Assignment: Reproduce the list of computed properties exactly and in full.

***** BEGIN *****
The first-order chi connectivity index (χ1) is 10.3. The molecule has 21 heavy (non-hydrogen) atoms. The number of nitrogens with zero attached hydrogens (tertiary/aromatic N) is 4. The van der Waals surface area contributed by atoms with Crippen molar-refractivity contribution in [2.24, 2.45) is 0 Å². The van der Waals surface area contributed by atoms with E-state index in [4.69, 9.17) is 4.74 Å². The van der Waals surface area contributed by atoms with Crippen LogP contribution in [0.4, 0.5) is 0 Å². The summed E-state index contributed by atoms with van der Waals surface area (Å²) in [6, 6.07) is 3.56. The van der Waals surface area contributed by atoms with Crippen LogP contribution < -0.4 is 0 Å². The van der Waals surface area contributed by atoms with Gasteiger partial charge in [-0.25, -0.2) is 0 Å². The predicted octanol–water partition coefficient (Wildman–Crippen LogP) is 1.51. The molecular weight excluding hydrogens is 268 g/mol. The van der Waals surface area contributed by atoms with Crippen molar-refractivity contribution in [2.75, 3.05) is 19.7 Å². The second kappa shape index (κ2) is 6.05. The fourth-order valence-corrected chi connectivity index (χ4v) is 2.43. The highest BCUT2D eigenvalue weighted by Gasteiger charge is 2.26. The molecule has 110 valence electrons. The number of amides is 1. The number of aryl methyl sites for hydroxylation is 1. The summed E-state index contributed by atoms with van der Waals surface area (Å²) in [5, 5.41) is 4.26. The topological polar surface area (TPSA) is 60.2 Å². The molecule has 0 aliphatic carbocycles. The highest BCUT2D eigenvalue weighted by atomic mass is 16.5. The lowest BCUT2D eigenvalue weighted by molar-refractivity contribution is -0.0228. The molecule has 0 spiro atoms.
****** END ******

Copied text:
The first-order chi connectivity index (χ1) is 10.3. The molecule has 21 heavy (non-hydrogen) atoms. The number of nitrogens with zero attached hydrogens (tertiary/aromatic N) is 4. The van der Waals surface area contributed by atoms with Crippen molar-refractivity contribution in [2.24, 2.45) is 0 Å². The van der Waals surface area contributed by atoms with E-state index in [4.69, 9.17) is 4.74 Å². The van der Waals surface area contributed by atoms with Crippen LogP contribution in [0.4, 0.5) is 0 Å². The summed E-state index contributed by atoms with van der Waals surface area (Å²) in [6, 6.07) is 3.56. The van der Waals surface area contributed by atoms with Crippen LogP contribution < -0.4 is 0 Å². The van der Waals surface area contributed by atoms with Gasteiger partial charge in [-0.25, -0.2) is 0 Å². The predicted octanol–water partition coefficient (Wildman–Crippen LogP) is 1.51. The molecular weight excluding hydrogens is 268 g/mol. The van der Waals surface area contributed by atoms with Crippen molar-refractivity contribution in [2.75, 3.05) is 19.7 Å². The second kappa shape index (κ2) is 6.05. The fourth-order valence-corrected chi connectivity index (χ4v) is 2.43. The highest BCUT2D eigenvalue weighted by Gasteiger charge is 2.26. The molecule has 110 valence electrons. The number of amides is 1. The number of aryl methyl sites for hydroxylation is 1. The summed E-state index contributed by atoms with van der Waals surface area (Å²) in [5, 5.41) is 4.26. The topological polar surface area (TPSA) is 60.2 Å². The molecule has 0 aliphatic carbocycles. The highest BCUT2D eigenvalue weighted by atomic mass is 16.5. The lowest BCUT2D eigenvalue weighted by molar-refractivity contribution is -0.0228. The molecule has 0 spiro atoms.